Monday, 4 March 2013

Arabtec chief eyes growth with capital raise; shares slump



DUBAI builder Arabtec, which underwent a major management shakeup last week, said it will rely on the reputation of its biggest shareholder and proceeds from a planned $1.8 billion capital raise to grow its business.

The assurances from its newly-appointed chief executive comes amid a plunge in its share price over worries of dilution and larger control for Abu Dhabi state investment fund Aabar, which already has a 22-percent stake in the company.

Arabtec replaced its founder and Chief Executive Riad Kamal last week with Abu Dhabi-based private investor Hasan Abdullah Ismaik. It also revealed plans to raise $1.8 billion through a rights issue and convertible bond to finance growth.

Its shares plunged 9.8 percent on Thursday, a day after the announcement. The drop continued on Sunday with shares of the builder falling another 9.7 percent at 0645 GMT to a two-month low.

“Arabtec intends to expand through organic growth, acquisitions and the formation of world class joint ventures,” Ismaik said in an email response to questions, denying any plans to delist.

“The reason why the board has chosen a rights issue to fund the new strategy is that it enables shareholders to participate in the company’s future growth.” The rights issue was set on Wednesday at a near 50-percent discount to the company’s then market price.

The comments are Ismaik’s first after taking charge of the company.

Ismaik, a Jordanian businessman based in Abu Dhabi, is also chairman of German football club TSV 1860 Munchen. Arabtec’s backlog, including 2013 contract awards, stands at nearly 22 billion. Ismaik said the firm has a clear visibility on its future earnings and it’s strategy is to grow the company’s operations in Saudi, Kuwait, Qatar, Oman and UAE.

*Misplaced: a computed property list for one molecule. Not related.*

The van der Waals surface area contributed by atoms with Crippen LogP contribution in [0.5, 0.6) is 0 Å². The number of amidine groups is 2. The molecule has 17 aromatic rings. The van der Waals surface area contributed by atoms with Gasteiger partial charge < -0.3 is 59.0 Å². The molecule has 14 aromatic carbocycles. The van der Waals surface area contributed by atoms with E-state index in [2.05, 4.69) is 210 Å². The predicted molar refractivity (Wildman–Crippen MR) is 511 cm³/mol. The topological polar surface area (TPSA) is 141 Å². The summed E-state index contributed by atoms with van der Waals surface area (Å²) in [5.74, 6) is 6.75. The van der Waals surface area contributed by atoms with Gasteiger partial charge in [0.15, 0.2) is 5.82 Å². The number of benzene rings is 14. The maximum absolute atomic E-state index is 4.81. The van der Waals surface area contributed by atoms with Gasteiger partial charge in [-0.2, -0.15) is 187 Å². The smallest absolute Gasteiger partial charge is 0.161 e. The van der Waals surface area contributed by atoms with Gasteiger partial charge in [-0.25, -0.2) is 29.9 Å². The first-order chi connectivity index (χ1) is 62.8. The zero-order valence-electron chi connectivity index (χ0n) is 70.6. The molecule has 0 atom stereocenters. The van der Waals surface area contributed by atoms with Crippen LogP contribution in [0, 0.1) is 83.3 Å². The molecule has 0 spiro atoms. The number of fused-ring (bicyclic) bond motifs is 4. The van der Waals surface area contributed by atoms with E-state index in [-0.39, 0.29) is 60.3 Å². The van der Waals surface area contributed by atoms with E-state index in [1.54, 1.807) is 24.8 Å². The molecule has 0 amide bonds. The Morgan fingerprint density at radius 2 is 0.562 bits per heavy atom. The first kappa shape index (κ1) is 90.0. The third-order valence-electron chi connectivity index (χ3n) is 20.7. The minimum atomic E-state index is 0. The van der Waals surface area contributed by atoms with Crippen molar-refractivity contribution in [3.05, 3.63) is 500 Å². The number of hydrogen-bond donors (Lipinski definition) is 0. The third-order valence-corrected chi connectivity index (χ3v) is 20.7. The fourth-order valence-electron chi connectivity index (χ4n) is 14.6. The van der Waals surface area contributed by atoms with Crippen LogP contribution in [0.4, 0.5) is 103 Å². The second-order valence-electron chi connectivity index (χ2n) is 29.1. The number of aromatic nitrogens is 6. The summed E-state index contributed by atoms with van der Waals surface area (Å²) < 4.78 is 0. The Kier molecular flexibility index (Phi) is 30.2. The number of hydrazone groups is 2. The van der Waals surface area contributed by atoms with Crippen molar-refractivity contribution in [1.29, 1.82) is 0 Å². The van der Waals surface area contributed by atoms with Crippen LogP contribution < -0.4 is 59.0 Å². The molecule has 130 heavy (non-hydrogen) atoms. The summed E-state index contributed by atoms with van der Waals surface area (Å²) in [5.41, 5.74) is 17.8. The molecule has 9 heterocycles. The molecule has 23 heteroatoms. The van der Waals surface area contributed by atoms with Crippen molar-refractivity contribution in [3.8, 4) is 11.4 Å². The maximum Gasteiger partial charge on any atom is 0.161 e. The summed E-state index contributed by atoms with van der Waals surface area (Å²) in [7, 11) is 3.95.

Arabtec said last week that 2012 net profit fell to 139.2 million dirhams ($37.90 million) from 221.1 million dirhams a year ago.

The new chief also said Aabar has not sought to increase its 22-percent stake.

“Aabar’s stake is supportive to Arabtec but they have not applied for an increase of their stake,” Ismaik said in comments to Abu Dhabi TV, which were quoted on state news agency WAM.

Aabar, which owns stakes in companies such as commodities trader Glencore and Italian bank UniCredit, has been exerting its influence on Arabtec since it started buying shares last year.

Ismaik was also quoted saying Arabtec wants to preserve its liquidity and does not want to borrow more and increase its debt.

The firm had said it has agreed with Dubai’s Meydan to reach an out-of-court settlement for all outstanding claims, after four years of a legal dispute.

“Arabtec is looking to agree the settlement that is due to them. The discussions have only just started,” said Ismaik.

Malaysian engineering firm WCT and Arabtec won a $1.3 billion joint venture contract to build a racecourse for Meydan in 2008.

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